ORIGINAL RESEARCH article
How Female Mice Attract Males: A Urinary Volatile Amine Activates a Trace Amine-Associated Receptor That Induces Male Sexual Interest
- 1Roche Pharma Research and Early Development, Roche Innovation Center Basel, F. Hoffmann-La Roche Ltd., Basel, Switzerland
- 2Department of Forensic and Neurodevelopmental Sciences, Sackler Institute for Translational Neurodevelopment, Institute of Psychiatry, Psychology and Neuroscience, King’s College London, London, United Kingdom
- 3Department of Evolutionary Ecology, Leibniz Institute for Zoo and Wildlife Research, Berlin, Germany
- 4Department of Neurosymptomatic Domains, Neuroscience, Ophthalmology and Rare Diseases Discovery and Translational Area, Roche Pharma Research and Early Development pRED, Roche Innovation Center Basel, F. Hoffmann-La Roche Ltd., Basel, Switzerland
Individuals of many species rely on odors to communicate, find breeding partners, locate resources and sense dangers. In vertebrates, odorants are detected by chemosensory receptors of the olfactory system. One class of these receptors, the trace amine-associated receptors (TAARs), was recently suggested to mediate male sexual interest and mate choice. Here we tested this hypothesis in mice by generating a cluster deletion mouse (Taar2-9-/-) lacking all TAARs expressed in the olfactory epithelium, and evaluating transduction pathways from odorants to TAARs, neural activity and behaviors reflecting sexual interest. We found that a urinary volatile amine, isobutylamine (IBA), was a potent ligand for TAAR3 (but not TAAR1, 4, 5, and 6). When males were exposed to IBA, brain regions associated with sexual behaviors were less active in Taar2-9-/- than in wild type males. Accordingly, Taar2-9-/- males spent less time sniffing both the urine of females and pure IBA than wild type males. This is the first demonstration of a comprehensive transduction pathway linking odorants to TAARs and male sexual interest. Interestingly, the concentration of IBA in female urine varied across the estrus cycle with a peak during estrus. This variation in IBA concentration may represent a simple olfactory cue for males to recognize receptive females. Our results are consistent with the hypothesis that IBA and TAARs play an important role in the recognition of breeding partners and mate choice.
Survival and reproductive success of individuals strongly depend on their ability to locate resources, sense dangers, and find breeding partners. In many species, odors are key cues for the detection of resources and dangers such as pathogens, predators, and toxins (Ferrero et al., 2011; Li and Liberles, 2015). Increasing evidence from studies on mammals (including humans) suggests that odors also play an important role in the recognition and attraction of breeding partners and mate choice (Baum and Kelliher, 2009; Milinski et al., 2013). However, we currently know little about the odorants and respective receptors that detect the quality and reproductive state of breeding partners and the transduction pathway that links odorants to behaviors associated with mate choice (Li and Liberles, 2015).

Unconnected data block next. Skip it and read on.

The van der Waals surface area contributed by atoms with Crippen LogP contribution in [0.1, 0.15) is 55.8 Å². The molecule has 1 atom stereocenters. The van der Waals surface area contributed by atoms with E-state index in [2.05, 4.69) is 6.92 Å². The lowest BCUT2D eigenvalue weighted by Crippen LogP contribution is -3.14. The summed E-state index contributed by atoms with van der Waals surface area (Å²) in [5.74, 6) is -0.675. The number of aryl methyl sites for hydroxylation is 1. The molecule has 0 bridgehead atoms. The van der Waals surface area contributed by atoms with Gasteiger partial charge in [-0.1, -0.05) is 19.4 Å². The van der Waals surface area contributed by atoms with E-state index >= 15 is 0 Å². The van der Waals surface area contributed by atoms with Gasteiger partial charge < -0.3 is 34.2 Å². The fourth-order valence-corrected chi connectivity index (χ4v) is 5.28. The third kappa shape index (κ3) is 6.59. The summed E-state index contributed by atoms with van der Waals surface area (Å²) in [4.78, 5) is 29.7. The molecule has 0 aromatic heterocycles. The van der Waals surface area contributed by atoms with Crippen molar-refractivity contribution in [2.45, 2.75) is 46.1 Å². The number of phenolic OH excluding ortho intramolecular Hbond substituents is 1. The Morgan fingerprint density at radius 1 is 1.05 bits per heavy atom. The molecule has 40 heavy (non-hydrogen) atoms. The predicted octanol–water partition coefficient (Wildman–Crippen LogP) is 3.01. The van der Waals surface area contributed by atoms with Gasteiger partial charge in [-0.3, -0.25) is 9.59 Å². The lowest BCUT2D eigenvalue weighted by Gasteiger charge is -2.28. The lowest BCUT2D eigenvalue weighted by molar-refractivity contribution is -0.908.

In mammals, odorants are detected by ORs and vomeronasal receptors expressed in three structures of the olfactory system: the MOE, the VNO, and the Grueneberg ganglion (Mombaerts, 2001; Stowers and Logan, 2010). Vomeronasal receptors type 1 and 2 as well as formyl peptide receptors expressed by VNO neurons project to the accessory olfactory bulb and have been shown to elicit sexual behavior and aggression in mice when activated (Del Punta et al., 2002; Liberles, 2014). ORs expressed by Grueneberg ganglion neurons detect alarm pheromones and induce freezing behavior in mice (Brechbuhl et al., 2008). ORs are expressed by neurons of the MOE. These neurons project their axons to the olfactory bulb where they form glomeruli in discrete domains. The ORs are divided into three classes: class I OR, class II OR, and TAARs (Kobayakawa et al., 2007; Bozza et al., 2009; de Castro, 2009; Pacifico et al., 2012; Gainetdinov et al., 2018). The mammalian TAAR G-protein coupled receptor family consists of 9 main members, of which all but TAAR2 have the coding sequences located on a single exon on chromosome 10 (Lindemann et al., 2005; Gainetdinov et al., 2018). All TAARs detect primary, secondary and/or tertiary amines, while only TAAR1 and TAAR4 bind trace amines (e.g., β-PEA or p-tyramine) (Lindemann et al., 2005; Liberles and Buck, 2006; Ferrero et al., 2012; Gainetdinov et al., 2018). TAAR1 is expressed in a few, distinct regions of the brain, the β-cells of the pancreas, the stomach, and the intestine (Revel et al., 2013). It modulates the dopaminergic and serotonergic systems in response to endogenous trace amine levels (Lindemann et al., 2008; Revel et al., 2011; Berry et al., 2017), regulates processes associated with reward, cognition and mood (Revel et al., 2013). It also mediates incretin-like effects resulting in glucose control, improved insulin sensitivity, reduced food intake and decreased body weight (Raab et al., 2016; Berry et al., 2017).